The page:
Laughter in Red
Humor as a weapon against Soviet Communism.
Oct 26, 2009, Vol. 15, No. 06 • By THOMAS SWICK
Hammer and Tickle
The Soviet Union and its satellites were famous for shortages, but there was rarely any shortage of jokes, a commodity for which they were equally celebrated. People made fun of their leaders, the system, the propaganda, the police.
Why do the police always travel in threes? To have one who can read, one who can write, and one to keep his eye on the two intellectuals.
The wit was quick, defiant, prodigious, heroic. No "someday we'll look back at this and laugh" for the Russians and Eastern Europeans; they laughed while in the throes of pain; they spit (literally, if the joke was good and they'd just sipped some tea) in the face of ideology.
And the worse the crisis, the greater the humor. Martial law, imposed in Poland in December 1981, brought arrests, tanks in the streets, anchormen in military attire, and a relentless salvo of jokes.
What is the lowest rank in the army? Television commentator.
I was teaching English in Warsaw at the time, and one bitterly cold day after the crackdown I went to visit a former colleague. His daughter's hamster sat in its cage in the cramped living room. "He's getting big," I remarked. "Yeah," Krzysztof said with a grin, "he'll be meat for the winter." Humor was, as Jerry Seinfeld once commented with regard to New York City, "in the air."
Humor, of course, is the weapon of the weak, but Ben Lewis, a young British writer, had heard that it was the cudgel that brought down Communism. He was dubious, but so enamored with what he calls "the Communist joke" that he traveled widely through erstwhile Iron Curtain countries in a dogged attempt to find the proof. It was in many ways a fool's errand, but it has produced an engaging, learned, and unsurprisingly funny book.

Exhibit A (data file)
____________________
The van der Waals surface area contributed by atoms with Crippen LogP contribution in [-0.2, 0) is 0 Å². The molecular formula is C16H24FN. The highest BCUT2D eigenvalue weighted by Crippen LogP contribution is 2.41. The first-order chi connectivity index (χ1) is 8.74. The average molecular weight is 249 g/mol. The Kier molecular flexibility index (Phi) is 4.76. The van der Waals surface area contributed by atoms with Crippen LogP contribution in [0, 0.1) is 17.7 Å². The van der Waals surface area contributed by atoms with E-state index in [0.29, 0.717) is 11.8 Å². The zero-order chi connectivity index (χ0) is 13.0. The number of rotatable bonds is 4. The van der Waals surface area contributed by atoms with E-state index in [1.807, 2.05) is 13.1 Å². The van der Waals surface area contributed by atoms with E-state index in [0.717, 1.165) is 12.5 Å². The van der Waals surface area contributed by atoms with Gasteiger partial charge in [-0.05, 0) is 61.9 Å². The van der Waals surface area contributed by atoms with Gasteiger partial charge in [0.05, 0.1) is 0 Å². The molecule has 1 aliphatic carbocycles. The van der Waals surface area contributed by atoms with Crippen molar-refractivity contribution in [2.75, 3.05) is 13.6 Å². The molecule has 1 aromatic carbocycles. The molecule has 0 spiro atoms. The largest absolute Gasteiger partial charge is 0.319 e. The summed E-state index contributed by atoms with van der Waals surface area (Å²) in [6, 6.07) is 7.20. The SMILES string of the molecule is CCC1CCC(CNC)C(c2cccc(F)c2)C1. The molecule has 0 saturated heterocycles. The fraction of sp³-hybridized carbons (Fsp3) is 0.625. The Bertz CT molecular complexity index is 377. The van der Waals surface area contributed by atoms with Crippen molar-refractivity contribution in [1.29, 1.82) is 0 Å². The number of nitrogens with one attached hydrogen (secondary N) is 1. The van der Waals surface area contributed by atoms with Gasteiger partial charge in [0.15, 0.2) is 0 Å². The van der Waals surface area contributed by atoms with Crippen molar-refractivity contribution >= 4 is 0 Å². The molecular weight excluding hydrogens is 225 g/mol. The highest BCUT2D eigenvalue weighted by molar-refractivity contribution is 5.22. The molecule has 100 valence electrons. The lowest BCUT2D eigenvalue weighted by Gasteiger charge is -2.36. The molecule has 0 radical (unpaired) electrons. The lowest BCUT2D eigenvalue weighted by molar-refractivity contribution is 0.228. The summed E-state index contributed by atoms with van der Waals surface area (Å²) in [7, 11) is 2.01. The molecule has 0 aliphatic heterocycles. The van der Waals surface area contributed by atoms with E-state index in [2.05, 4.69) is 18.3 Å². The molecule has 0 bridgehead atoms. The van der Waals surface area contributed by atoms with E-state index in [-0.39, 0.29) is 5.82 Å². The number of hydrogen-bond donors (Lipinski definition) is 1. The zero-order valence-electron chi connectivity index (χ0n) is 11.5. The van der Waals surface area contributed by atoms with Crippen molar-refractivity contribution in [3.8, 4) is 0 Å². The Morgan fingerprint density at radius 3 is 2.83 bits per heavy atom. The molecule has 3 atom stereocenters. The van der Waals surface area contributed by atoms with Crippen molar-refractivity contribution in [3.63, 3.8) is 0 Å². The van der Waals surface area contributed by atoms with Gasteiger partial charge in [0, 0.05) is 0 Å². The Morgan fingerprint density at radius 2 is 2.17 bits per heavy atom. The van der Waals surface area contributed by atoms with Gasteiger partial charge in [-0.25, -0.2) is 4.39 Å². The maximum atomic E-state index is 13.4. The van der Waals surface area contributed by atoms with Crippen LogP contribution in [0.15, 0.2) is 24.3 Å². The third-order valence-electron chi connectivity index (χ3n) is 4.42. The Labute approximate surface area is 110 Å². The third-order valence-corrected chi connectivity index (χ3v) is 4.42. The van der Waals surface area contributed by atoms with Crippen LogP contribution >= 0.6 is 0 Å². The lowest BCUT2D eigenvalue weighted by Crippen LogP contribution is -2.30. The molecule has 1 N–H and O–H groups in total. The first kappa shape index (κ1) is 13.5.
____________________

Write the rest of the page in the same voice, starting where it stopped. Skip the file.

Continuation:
Early on Lewis notes: "Communism is the only political system to have created its own international brand of comedy." It is one of those insightfully obvious, now-that-you-think-about-it observations that nearly undermines his mission. For whatever role the jokes played in Communism's downfall, the very fact that the system was a laughingstock suggests fatal flaws.
But the search for evidence gives the book a narrative in addition to that of the rise and fall of Communism, which is told deftly, often through jokes. There is also the hint of a personal story, as the author's humorless girlfriend, an artist born in East Germany, makes brief, usually jarring, and always moody, appearances. (Though her final scene gives the ending an almost Hollywood gloss.)
To tell the tale of the Communist joke, Lewis goes back to the Russian Revolution (actually, before that event, showing how many later jokes about Stalin were recycled jokes about the czar). It took a while for anekdoty to flourish, in part because the system was new, and also because censorship was not fully in place and humor was still appearing in print. With writers like Mikhail Bulgakov, the 1920s were, according to Lewis, "the golden age of Soviet satire."
Still, nascent jokesmiths were already at it:
An old peasant woman is visiting Moscow Zoo, when she sets eyes on a camel for the first time. "Oh my God," she says, "look what the Bolsheviks have done to that horse."
If jokes are by nature anonymous ("No one was ever present at the birth of a joke," the Czech playwright Karel Capek is quoted here as saying), the Communist joke was, for obvious reasons, even more so. Yet Lewis singles out Karl Radek, adviser to Lenin and a Comintern star, as one of its inventors. He is the man credited with coming up with perhaps the most famous-Lewis calls it "the most definitive"-joke of the era.
What is the definition of capitalism? The exploitation of man by man. And what is the definition of Communism? The exact opposite.
Adding to its genius is the fact that by simply reversing the order you change the focus of the punch line. It is the perfect, dual-purpose, adjustable joke.
Lewis notes that while most political jokes are directed at others-different classes and ethnic groups-Communist jokes were about the people who told them. And they had, he writes, "a new tone . . . dry and cynical, usually pithy (short enough to be whispered quickly) and pitiless."
Who discovered the electric razor? It was discovered by Ivan Petrovich Sidorov . . . in the dustbin behind the American embassy.
Some Russians were sent to camps for telling jokes, and there were jokes about being sent to camps. (Though few jokes were told in the camps.)